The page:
About Maine’s Business Tax Climate Index Ranking

SAW a short piece in the PPH about the Tax Foundation’s latest State Business Tax Climate Index which showed that Maine dropped from 28th to 33rd.

I don’t have a lot to say about the index because there’s not a lot to be said about it.  For instance, Wyoming ranks first on the SBTCI, while New York comes in at 49th . . . up one spot from last year.  If business taxes are suppose to be a great indicator of business activity, as one might infer from the SBTCI, then I am utterly confused by the following:

I have nothing to add than what’s be said already by people better equipped to speak on the topic than me.

Peter Fisher, in a 2013 paper examining the SBTCI and other similar business indexes:

For all these reasons, we question whether the entire enterprise of measuring an overall business tax climate for a state can be valid or useful.  State tax systems are complex, and interact in complex with the asset structure and geographic characteristics of firms.

Jake Palley and Geoffrey King in a 2008 paper examining the SBTCI:

In conclusion, while the SBTCI may provide some utility in ranking a state’s relative tax climate to another, it is not instructive for policymakers.  Indeed, policymakers should avoid temptation to alter a state’s tax code merely to improve its relative index score in the hopes that a state’s GDP and unemployment will increase in turn.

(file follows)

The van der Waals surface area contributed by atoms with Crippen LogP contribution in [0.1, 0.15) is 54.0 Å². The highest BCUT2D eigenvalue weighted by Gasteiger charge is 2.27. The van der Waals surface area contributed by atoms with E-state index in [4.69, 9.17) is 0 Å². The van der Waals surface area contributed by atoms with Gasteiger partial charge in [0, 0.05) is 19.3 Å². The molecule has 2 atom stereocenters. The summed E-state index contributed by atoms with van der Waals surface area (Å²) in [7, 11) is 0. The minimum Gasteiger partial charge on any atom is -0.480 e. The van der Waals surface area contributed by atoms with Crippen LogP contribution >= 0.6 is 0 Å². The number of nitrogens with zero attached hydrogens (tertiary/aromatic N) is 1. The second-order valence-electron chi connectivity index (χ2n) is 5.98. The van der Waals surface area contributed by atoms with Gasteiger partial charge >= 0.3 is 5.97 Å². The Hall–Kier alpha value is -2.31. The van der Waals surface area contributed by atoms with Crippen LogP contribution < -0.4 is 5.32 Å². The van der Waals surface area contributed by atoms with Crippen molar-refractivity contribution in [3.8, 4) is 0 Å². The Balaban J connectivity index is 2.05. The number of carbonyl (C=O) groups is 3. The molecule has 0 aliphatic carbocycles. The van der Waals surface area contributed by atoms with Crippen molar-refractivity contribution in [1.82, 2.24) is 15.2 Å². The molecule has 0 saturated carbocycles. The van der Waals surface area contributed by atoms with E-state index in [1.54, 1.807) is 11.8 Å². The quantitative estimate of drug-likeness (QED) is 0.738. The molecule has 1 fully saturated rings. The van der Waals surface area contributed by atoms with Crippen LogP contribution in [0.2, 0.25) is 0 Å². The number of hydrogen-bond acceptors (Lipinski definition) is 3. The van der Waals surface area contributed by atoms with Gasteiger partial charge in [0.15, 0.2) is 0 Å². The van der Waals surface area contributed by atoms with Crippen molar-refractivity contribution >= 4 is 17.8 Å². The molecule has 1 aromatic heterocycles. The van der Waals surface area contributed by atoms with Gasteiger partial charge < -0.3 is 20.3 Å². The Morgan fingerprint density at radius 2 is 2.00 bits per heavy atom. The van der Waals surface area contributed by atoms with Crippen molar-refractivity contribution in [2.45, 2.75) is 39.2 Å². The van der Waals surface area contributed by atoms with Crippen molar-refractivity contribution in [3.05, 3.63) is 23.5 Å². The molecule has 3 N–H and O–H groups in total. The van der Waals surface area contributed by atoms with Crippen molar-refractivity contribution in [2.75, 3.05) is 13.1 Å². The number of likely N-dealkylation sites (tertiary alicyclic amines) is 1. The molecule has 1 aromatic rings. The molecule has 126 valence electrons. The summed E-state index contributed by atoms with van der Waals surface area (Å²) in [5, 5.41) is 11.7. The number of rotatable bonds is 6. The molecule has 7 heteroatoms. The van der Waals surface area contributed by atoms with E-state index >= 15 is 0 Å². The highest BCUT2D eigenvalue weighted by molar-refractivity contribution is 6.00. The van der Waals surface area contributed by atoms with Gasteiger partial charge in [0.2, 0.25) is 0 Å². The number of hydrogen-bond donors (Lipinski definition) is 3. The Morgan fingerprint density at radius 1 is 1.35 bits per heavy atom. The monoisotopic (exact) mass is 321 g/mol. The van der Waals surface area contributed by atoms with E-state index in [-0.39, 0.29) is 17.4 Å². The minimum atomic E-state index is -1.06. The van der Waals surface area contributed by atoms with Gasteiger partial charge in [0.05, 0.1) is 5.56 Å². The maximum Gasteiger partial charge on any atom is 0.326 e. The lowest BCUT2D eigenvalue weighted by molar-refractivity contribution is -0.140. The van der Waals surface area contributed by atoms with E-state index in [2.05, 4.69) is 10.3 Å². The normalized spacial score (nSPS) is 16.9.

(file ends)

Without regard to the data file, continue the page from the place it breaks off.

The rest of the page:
There’s plenty more on the topic of the SBTCI and other similar indexes.  In short, while it’s a data point, Maine’s policymakers shouldn’t react too strongly to it.


John Haskell

About John Haskell

John graduated from the University of Southern Maine with a degree in Political Science, and from the University of Maine School of Law. He has worked in both the public and private sectors, and currently, works with a small business services company in the Mid-Coast area.